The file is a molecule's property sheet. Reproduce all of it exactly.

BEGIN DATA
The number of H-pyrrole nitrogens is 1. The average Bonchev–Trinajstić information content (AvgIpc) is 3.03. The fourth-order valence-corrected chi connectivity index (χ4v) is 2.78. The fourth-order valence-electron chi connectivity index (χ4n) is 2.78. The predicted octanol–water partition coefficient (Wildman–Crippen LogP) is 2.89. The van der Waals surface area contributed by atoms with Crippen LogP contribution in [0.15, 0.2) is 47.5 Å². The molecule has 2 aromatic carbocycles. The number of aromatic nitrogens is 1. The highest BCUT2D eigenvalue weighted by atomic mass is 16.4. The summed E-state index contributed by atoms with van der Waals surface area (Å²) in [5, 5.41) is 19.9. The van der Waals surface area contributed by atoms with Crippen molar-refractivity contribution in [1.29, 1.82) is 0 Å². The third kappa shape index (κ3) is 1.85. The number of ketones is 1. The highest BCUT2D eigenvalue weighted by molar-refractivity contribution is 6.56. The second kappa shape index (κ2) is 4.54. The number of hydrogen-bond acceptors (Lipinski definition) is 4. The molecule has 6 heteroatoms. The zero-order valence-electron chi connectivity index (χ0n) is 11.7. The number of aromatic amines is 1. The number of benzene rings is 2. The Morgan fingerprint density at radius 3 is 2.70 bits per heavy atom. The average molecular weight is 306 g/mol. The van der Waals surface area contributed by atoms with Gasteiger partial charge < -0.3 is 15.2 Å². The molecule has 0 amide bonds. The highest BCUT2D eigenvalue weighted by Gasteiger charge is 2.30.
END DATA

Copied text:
The number of H-pyrrole nitrogens is 1. The average Bonchev–Trinajstić information content (AvgIpc) is 3.03. The fourth-order valence-corrected chi connectivity index (χ4v) is 2.78. The fourth-order valence-electron chi connectivity index (χ4n) is 2.78. The predicted octanol–water partition coefficient (Wildman–Crippen LogP) is 2.89. The van der Waals surface area contributed by atoms with Crippen LogP contribution in [0.15, 0.2) is 47.5 Å². The molecule has 2 aromatic carbocycles. The number of aromatic nitrogens is 1. The highest BCUT2D eigenvalue weighted by atomic mass is 16.4. The summed E-state index contributed by atoms with van der Waals surface area (Å²) in [5, 5.41) is 19.9. The van der Waals surface area contributed by atoms with Crippen molar-refractivity contribution in [1.29, 1.82) is 0 Å². The third kappa shape index (κ3) is 1.85. The number of ketones is 1. The highest BCUT2D eigenvalue weighted by molar-refractivity contribution is 6.56. The second kappa shape index (κ2) is 4.54. The number of hydrogen-bond acceptors (Lipinski definition) is 4. The molecule has 6 heteroatoms. The zero-order valence-electron chi connectivity index (χ0n) is 11.7. The number of aromatic amines is 1. The number of benzene rings is 2. The Morgan fingerprint density at radius 3 is 2.70 bits per heavy atom. The average molecular weight is 306 g/mol. The van der Waals surface area contributed by atoms with Gasteiger partial charge < -0.3 is 15.2 Å². The molecule has 0 amide bonds. The highest BCUT2D eigenvalue weighted by Gasteiger charge is 2.30.